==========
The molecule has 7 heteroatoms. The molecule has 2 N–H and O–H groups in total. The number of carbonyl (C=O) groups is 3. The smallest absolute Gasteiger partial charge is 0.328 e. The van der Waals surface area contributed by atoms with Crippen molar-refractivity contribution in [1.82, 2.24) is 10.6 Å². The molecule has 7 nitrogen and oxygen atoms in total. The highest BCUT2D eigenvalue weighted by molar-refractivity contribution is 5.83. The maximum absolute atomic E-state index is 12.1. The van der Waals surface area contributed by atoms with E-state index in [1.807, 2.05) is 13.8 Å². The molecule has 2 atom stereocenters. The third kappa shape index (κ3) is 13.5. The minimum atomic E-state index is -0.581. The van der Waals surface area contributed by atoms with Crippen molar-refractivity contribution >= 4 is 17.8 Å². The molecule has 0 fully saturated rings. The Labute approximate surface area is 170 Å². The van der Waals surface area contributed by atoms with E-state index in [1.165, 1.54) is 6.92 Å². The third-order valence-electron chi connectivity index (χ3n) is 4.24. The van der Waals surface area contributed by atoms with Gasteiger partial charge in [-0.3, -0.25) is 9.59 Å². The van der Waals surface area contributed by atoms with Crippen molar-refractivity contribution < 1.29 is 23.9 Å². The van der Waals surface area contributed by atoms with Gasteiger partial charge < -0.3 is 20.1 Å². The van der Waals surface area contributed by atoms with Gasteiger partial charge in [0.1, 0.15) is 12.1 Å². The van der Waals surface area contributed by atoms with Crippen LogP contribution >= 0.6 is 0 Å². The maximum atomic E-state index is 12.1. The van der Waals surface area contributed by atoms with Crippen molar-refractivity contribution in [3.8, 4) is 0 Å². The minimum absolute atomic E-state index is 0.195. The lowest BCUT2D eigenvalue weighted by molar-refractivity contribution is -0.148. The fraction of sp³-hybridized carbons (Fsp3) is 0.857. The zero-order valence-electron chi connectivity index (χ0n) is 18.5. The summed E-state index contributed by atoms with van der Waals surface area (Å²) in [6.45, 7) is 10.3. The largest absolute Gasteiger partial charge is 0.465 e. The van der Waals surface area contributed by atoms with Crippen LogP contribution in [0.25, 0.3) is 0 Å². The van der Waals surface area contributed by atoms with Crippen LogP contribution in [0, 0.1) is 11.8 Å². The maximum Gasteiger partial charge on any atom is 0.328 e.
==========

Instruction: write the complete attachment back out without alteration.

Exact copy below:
The molecule has 7 heteroatoms. The molecule has 2 N–H and O–H groups in total. The number of carbonyl (C=O) groups is 3. The smallest absolute Gasteiger partial charge is 0.328 e. The van der Waals surface area contributed by atoms with Crippen molar-refractivity contribution in [1.82, 2.24) is 10.6 Å². The molecule has 7 nitrogen and oxygen atoms in total. The highest BCUT2D eigenvalue weighted by molar-refractivity contribution is 5.83. The maximum absolute atomic E-state index is 12.1. The van der Waals surface area contributed by atoms with E-state index in [1.807, 2.05) is 13.8 Å². The molecule has 2 atom stereocenters. The third kappa shape index (κ3) is 13.5. The minimum atomic E-state index is -0.581. The van der Waals surface area contributed by atoms with Crippen molar-refractivity contribution >= 4 is 17.8 Å². The molecule has 0 fully saturated rings. The Labute approximate surface area is 170 Å². The van der Waals surface area contributed by atoms with E-state index in [1.165, 1.54) is 6.92 Å². The third-order valence-electron chi connectivity index (χ3n) is 4.24. The van der Waals surface area contributed by atoms with Gasteiger partial charge in [-0.3, -0.25) is 9.59 Å². The van der Waals surface area contributed by atoms with Crippen molar-refractivity contribution < 1.29 is 23.9 Å². The van der Waals surface area contributed by atoms with Gasteiger partial charge < -0.3 is 20.1 Å². The van der Waals surface area contributed by atoms with Gasteiger partial charge in [0.1, 0.15) is 12.1 Å². The van der Waals surface area contributed by atoms with Crippen LogP contribution >= 0.6 is 0 Å². The maximum atomic E-state index is 12.1. The van der Waals surface area contributed by atoms with Crippen molar-refractivity contribution in [3.8, 4) is 0 Å². The minimum absolute atomic E-state index is 0.195. The lowest BCUT2D eigenvalue weighted by molar-refractivity contribution is -0.148. The fraction of sp³-hybridized carbons (Fsp3) is 0.857. The zero-order valence-electron chi connectivity index (χ0n) is 18.5. The summed E-state index contributed by atoms with van der Waals surface area (Å²) in [6.45, 7) is 10.3. The largest absolute Gasteiger partial charge is 0.465 e. The van der Waals surface area contributed by atoms with Crippen LogP contribution in [0.25, 0.3) is 0 Å². The van der Waals surface area contributed by atoms with Crippen LogP contribution in [0, 0.1) is 11.8 Å². The maximum Gasteiger partial charge on any atom is 0.328 e.